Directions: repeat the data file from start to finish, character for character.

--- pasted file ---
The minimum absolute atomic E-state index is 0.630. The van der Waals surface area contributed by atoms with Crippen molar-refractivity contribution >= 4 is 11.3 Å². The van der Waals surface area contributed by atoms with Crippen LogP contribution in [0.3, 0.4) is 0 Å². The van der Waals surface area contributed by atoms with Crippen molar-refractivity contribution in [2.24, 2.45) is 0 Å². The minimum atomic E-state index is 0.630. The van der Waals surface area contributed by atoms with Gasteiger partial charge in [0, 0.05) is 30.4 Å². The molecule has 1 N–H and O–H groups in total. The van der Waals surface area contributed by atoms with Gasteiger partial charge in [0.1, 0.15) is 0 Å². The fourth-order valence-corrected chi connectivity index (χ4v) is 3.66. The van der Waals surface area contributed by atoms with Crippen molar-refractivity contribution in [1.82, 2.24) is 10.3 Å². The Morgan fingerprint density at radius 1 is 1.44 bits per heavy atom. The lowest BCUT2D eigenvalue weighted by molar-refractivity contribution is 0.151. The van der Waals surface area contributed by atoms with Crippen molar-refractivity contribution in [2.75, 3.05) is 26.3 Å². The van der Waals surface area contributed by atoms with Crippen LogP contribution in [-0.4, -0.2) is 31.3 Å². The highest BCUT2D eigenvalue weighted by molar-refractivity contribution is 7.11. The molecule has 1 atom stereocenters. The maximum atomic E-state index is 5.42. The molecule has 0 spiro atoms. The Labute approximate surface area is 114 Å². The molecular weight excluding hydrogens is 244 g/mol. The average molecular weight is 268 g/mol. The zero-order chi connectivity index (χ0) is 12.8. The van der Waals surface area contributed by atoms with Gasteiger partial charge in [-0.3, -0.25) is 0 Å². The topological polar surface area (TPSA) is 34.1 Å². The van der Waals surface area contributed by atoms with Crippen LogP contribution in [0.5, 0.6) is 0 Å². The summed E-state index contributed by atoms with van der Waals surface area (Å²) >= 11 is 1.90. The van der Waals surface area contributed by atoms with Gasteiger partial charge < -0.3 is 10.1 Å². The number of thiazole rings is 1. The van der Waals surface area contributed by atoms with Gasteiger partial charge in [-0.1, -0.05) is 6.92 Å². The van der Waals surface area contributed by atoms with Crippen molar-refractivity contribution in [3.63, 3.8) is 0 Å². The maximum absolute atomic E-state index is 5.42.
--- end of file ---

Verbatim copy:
The minimum absolute atomic E-state index is 0.630. The van der Waals surface area contributed by atoms with Crippen molar-refractivity contribution >= 4 is 11.3 Å². The van der Waals surface area contributed by atoms with Crippen LogP contribution in [0.3, 0.4) is 0 Å². The van der Waals surface area contributed by atoms with Crippen molar-refractivity contribution in [2.24, 2.45) is 0 Å². The minimum atomic E-state index is 0.630. The van der Waals surface area contributed by atoms with Gasteiger partial charge in [0, 0.05) is 30.4 Å². The molecule has 1 N–H and O–H groups in total. The van der Waals surface area contributed by atoms with Gasteiger partial charge in [0.1, 0.15) is 0 Å². The fourth-order valence-corrected chi connectivity index (χ4v) is 3.66. The van der Waals surface area contributed by atoms with Crippen molar-refractivity contribution in [1.82, 2.24) is 10.3 Å². The Morgan fingerprint density at radius 1 is 1.44 bits per heavy atom. The lowest BCUT2D eigenvalue weighted by molar-refractivity contribution is 0.151. The van der Waals surface area contributed by atoms with Crippen molar-refractivity contribution in [2.75, 3.05) is 26.3 Å². The van der Waals surface area contributed by atoms with Crippen LogP contribution in [-0.4, -0.2) is 31.3 Å². The highest BCUT2D eigenvalue weighted by molar-refractivity contribution is 7.11. The molecule has 1 atom stereocenters. The maximum atomic E-state index is 5.42. The molecule has 0 spiro atoms. The Labute approximate surface area is 114 Å². The molecular weight excluding hydrogens is 244 g/mol. The average molecular weight is 268 g/mol. The zero-order chi connectivity index (χ0) is 12.8. The van der Waals surface area contributed by atoms with Gasteiger partial charge in [-0.3, -0.25) is 0 Å². The topological polar surface area (TPSA) is 34.1 Å². The van der Waals surface area contributed by atoms with Crippen LogP contribution in [0.5, 0.6) is 0 Å². The summed E-state index contributed by atoms with van der Waals surface area (Å²) >= 11 is 1.90. The van der Waals surface area contributed by atoms with Gasteiger partial charge < -0.3 is 10.1 Å². The number of thiazole rings is 1. The van der Waals surface area contributed by atoms with Gasteiger partial charge in [-0.1, -0.05) is 6.92 Å². The van der Waals surface area contributed by atoms with Crippen molar-refractivity contribution in [3.63, 3.8) is 0 Å². The maximum absolute atomic E-state index is 5.42.